3. The GOP always try to co-opt events that stick in people's minds. Look at the way

they screamed bloody murder when Paul Wellstone's funeral had a democratic air to it. Look how they said nice things about Kennedy when his 50th anniversary was about: so as not to alienate their older base who were all deeply affected by Kennedy's assassination when they were young. And now this doing in of the idea of background checks. Blatant co-option of the thing that will stick in people's minds about 2012: Sandy Hook. These memories, which have a when and where you were when you heard component, make up the cornerstones in our lives and give us new direction, with an emotional engine to back it up. Manipulators need to control these if they want to control our narratives...which they do by interrupting the flow of passion. Hasn't worked. The victims and families of are organizing. Still, shame on you NRA. Shame on you.

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Response to applegrove (Reply #3)

Mon Dec 16, 2013, 01:09 AM

4. I agree with you

100%.

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Response to libodem (Reply #4)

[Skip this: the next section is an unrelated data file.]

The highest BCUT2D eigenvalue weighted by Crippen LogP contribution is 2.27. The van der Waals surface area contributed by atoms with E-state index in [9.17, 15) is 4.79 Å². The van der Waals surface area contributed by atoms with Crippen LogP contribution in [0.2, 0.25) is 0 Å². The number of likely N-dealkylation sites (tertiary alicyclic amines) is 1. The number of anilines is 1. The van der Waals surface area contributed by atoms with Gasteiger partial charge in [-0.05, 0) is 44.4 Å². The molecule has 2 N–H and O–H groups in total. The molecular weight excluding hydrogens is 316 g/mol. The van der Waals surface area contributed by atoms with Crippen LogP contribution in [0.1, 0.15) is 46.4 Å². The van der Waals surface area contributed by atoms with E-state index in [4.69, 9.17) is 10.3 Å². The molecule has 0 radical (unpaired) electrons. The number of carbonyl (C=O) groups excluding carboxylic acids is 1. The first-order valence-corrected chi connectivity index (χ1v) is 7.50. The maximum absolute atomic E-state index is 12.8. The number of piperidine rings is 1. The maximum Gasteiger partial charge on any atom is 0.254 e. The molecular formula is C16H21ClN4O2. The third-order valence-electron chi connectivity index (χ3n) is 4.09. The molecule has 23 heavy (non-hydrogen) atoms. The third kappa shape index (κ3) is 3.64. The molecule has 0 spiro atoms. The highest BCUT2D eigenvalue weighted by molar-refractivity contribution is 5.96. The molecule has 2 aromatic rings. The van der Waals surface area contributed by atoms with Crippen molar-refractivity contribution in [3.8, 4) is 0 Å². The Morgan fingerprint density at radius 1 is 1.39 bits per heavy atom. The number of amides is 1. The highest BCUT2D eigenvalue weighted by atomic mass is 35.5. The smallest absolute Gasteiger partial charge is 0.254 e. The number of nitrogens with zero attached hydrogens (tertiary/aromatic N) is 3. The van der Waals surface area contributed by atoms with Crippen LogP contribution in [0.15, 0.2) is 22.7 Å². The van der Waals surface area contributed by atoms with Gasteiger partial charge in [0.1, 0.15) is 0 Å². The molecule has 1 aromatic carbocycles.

Mon Dec 16, 2013, 01:11 AM

5. Thanks.

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Response to applegrove (Original post)

Mon Dec 16, 2013, 01:13 AM

6. When Grover Norquist, etc., walk in reprenting NRA and Tbaggers, Congress folks kiss his rear.

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Response to applegrove (Original post)

Mon Dec 16, 2013, 01:46 AM

7. Thanks applegrove. That was a good article.

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Response to applegrove (Original post)

Mon Dec 16, 2013, 10:41 AM

8. The NRA is the

most insidious right-wing organization in the USA. They have been buying corrupt politicians for decades, and their central theme is centered around the big lie: They're (meaning Democrats) coming to take your guns.